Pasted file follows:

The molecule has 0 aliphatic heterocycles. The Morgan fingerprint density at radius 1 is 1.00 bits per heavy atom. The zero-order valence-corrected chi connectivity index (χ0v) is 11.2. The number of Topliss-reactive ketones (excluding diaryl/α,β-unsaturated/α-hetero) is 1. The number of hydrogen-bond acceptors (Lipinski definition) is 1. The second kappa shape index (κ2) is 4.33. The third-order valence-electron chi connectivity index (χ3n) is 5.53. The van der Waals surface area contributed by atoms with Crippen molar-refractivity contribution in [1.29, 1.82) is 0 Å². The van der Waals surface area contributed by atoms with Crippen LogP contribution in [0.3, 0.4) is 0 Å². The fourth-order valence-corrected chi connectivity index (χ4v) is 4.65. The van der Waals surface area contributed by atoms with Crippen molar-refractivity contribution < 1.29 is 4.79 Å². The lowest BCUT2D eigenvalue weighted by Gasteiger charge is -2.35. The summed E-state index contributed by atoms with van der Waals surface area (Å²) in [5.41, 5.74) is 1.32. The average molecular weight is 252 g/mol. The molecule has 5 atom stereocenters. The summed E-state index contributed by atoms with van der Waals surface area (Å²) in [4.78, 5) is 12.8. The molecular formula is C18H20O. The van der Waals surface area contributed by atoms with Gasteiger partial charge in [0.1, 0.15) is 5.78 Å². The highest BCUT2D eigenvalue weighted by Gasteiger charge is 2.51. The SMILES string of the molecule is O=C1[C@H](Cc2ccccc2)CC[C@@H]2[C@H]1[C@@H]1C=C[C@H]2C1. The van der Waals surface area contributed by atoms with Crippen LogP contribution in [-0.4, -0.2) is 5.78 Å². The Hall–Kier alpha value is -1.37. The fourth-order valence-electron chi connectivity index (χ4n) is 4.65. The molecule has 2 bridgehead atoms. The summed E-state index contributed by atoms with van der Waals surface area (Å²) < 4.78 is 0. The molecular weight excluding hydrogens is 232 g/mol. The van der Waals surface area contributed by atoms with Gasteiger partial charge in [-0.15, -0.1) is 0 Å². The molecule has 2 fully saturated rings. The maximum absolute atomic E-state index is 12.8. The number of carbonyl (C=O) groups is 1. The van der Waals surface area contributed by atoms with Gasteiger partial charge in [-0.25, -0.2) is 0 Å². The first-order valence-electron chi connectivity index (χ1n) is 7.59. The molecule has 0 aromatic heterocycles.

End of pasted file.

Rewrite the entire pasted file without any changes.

The molecule has 0 aliphatic heterocycles. The Morgan fingerprint density at radius 1 is 1.00 bits per heavy atom. The zero-order valence-corrected chi connectivity index (χ0v) is 11.2. The number of Topliss-reactive ketones (excluding diaryl/α,β-unsaturated/α-hetero) is 1. The number of hydrogen-bond acceptors (Lipinski definition) is 1. The second kappa shape index (κ2) is 4.33. The third-order valence-electron chi connectivity index (χ3n) is 5.53. The van der Waals surface area contributed by atoms with Crippen molar-refractivity contribution in [1.29, 1.82) is 0 Å². The van der Waals surface area contributed by atoms with Crippen LogP contribution in [0.3, 0.4) is 0 Å². The fourth-order valence-corrected chi connectivity index (χ4v) is 4.65. The van der Waals surface area contributed by atoms with Crippen molar-refractivity contribution < 1.29 is 4.79 Å². The lowest BCUT2D eigenvalue weighted by Gasteiger charge is -2.35. The summed E-state index contributed by atoms with van der Waals surface area (Å²) in [5.41, 5.74) is 1.32. The average molecular weight is 252 g/mol. The molecule has 5 atom stereocenters. The summed E-state index contributed by atoms with van der Waals surface area (Å²) in [4.78, 5) is 12.8. The molecular formula is C18H20O. The van der Waals surface area contributed by atoms with Gasteiger partial charge in [0.1, 0.15) is 5.78 Å². The highest BCUT2D eigenvalue weighted by Gasteiger charge is 2.51. The SMILES string of the molecule is O=C1[C@H](Cc2ccccc2)CC[C@@H]2[C@H]1[C@@H]1C=C[C@H]2C1. The van der Waals surface area contributed by atoms with Crippen LogP contribution in [-0.4, -0.2) is 5.78 Å². The Hall–Kier alpha value is -1.37. The fourth-order valence-electron chi connectivity index (χ4n) is 4.65. The molecule has 2 bridgehead atoms. The summed E-state index contributed by atoms with van der Waals surface area (Å²) < 4.78 is 0. The molecular weight excluding hydrogens is 232 g/mol. The van der Waals surface area contributed by atoms with Gasteiger partial charge in [-0.15, -0.1) is 0 Å². The molecule has 2 fully saturated rings. The maximum absolute atomic E-state index is 12.8. The number of carbonyl (C=O) groups is 1. The van der Waals surface area contributed by atoms with Gasteiger partial charge in [-0.25, -0.2) is 0 Å². The first-order valence-electron chi connectivity index (χ1n) is 7.59. The molecule has 0 aromatic heterocycles.